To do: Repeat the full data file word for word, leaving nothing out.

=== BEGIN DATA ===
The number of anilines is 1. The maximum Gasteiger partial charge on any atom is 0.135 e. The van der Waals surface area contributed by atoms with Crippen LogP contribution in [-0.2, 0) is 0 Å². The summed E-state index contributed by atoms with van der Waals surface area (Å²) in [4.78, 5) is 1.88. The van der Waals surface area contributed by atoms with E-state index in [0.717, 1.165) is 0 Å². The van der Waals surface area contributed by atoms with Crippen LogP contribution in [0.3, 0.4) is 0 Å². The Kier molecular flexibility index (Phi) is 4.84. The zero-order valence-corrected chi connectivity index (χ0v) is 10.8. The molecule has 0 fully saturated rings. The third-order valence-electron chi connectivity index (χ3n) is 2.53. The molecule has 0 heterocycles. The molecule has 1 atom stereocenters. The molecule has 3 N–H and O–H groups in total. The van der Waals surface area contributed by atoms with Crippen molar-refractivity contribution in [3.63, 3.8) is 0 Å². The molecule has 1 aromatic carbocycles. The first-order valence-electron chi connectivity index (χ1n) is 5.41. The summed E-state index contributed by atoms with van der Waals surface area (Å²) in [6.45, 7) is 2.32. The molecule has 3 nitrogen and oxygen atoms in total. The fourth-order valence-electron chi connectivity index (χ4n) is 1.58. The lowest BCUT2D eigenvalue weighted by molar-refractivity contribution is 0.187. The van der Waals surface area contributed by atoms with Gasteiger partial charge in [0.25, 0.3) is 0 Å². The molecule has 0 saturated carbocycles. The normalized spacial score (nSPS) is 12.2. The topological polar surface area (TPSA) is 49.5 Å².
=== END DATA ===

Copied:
The number of anilines is 1. The maximum Gasteiger partial charge on any atom is 0.135 e. The van der Waals surface area contributed by atoms with Crippen LogP contribution in [-0.2, 0) is 0 Å². The summed E-state index contributed by atoms with van der Waals surface area (Å²) in [4.78, 5) is 1.88. The van der Waals surface area contributed by atoms with E-state index in [0.717, 1.165) is 0 Å². The van der Waals surface area contributed by atoms with Crippen LogP contribution in [0.3, 0.4) is 0 Å². The Kier molecular flexibility index (Phi) is 4.84. The zero-order valence-corrected chi connectivity index (χ0v) is 10.8. The molecule has 0 fully saturated rings. The third-order valence-electron chi connectivity index (χ3n) is 2.53. The molecule has 0 heterocycles. The molecule has 1 atom stereocenters. The molecule has 3 N–H and O–H groups in total. The van der Waals surface area contributed by atoms with Crippen molar-refractivity contribution in [3.63, 3.8) is 0 Å². The molecule has 1 aromatic carbocycles. The first-order valence-electron chi connectivity index (χ1n) is 5.41. The summed E-state index contributed by atoms with van der Waals surface area (Å²) in [6.45, 7) is 2.32. The molecule has 3 nitrogen and oxygen atoms in total. The fourth-order valence-electron chi connectivity index (χ4n) is 1.58. The lowest BCUT2D eigenvalue weighted by molar-refractivity contribution is 0.187. The van der Waals surface area contributed by atoms with Gasteiger partial charge in [0.25, 0.3) is 0 Å². The molecule has 0 saturated carbocycles. The normalized spacial score (nSPS) is 12.2. The topological polar surface area (TPSA) is 49.5 Å².